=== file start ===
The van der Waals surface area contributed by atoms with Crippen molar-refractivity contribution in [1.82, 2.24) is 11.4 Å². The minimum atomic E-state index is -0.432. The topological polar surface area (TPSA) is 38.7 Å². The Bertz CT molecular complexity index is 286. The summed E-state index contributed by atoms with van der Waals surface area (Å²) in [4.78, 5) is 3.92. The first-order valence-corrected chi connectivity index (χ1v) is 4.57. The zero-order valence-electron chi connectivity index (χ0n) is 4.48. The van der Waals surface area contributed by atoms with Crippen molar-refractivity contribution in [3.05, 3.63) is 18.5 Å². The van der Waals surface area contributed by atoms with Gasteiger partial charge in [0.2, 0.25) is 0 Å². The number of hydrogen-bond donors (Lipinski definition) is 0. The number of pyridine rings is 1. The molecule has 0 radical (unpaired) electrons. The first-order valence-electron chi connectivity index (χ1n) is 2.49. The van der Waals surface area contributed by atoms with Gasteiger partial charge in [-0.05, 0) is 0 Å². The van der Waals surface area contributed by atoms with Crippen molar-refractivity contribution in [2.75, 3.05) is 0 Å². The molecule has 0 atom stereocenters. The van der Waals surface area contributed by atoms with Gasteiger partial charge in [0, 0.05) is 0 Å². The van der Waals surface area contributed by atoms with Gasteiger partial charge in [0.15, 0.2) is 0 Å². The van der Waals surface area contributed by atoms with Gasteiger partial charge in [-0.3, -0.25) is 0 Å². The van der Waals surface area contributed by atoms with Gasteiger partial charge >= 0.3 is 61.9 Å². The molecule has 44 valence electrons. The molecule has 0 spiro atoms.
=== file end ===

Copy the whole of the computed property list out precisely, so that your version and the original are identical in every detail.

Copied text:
The van der Waals surface area contributed by atoms with Crippen molar-refractivity contribution in [1.82, 2.24) is 11.4 Å². The minimum atomic E-state index is -0.432. The topological polar surface area (TPSA) is 38.7 Å². The Bertz CT molecular complexity index is 286. The summed E-state index contributed by atoms with van der Waals surface area (Å²) in [4.78, 5) is 3.92. The first-order valence-corrected chi connectivity index (χ1v) is 4.57. The zero-order valence-electron chi connectivity index (χ0n) is 4.48. The van der Waals surface area contributed by atoms with Crippen molar-refractivity contribution in [3.05, 3.63) is 18.5 Å². The van der Waals surface area contributed by atoms with Gasteiger partial charge in [0.2, 0.25) is 0 Å². The number of hydrogen-bond donors (Lipinski definition) is 0. The number of pyridine rings is 1. The molecule has 0 radical (unpaired) electrons. The first-order valence-electron chi connectivity index (χ1n) is 2.49. The van der Waals surface area contributed by atoms with Gasteiger partial charge in [-0.05, 0) is 0 Å². The van der Waals surface area contributed by atoms with Crippen molar-refractivity contribution in [2.75, 3.05) is 0 Å². The molecule has 0 atom stereocenters. The van der Waals surface area contributed by atoms with Gasteiger partial charge in [0, 0.05) is 0 Å². The van der Waals surface area contributed by atoms with Gasteiger partial charge in [0.15, 0.2) is 0 Å². The van der Waals surface area contributed by atoms with Gasteiger partial charge in [-0.3, -0.25) is 0 Å². The van der Waals surface area contributed by atoms with Gasteiger partial charge >= 0.3 is 61.9 Å². The molecule has 44 valence electrons. The molecule has 0 spiro atoms.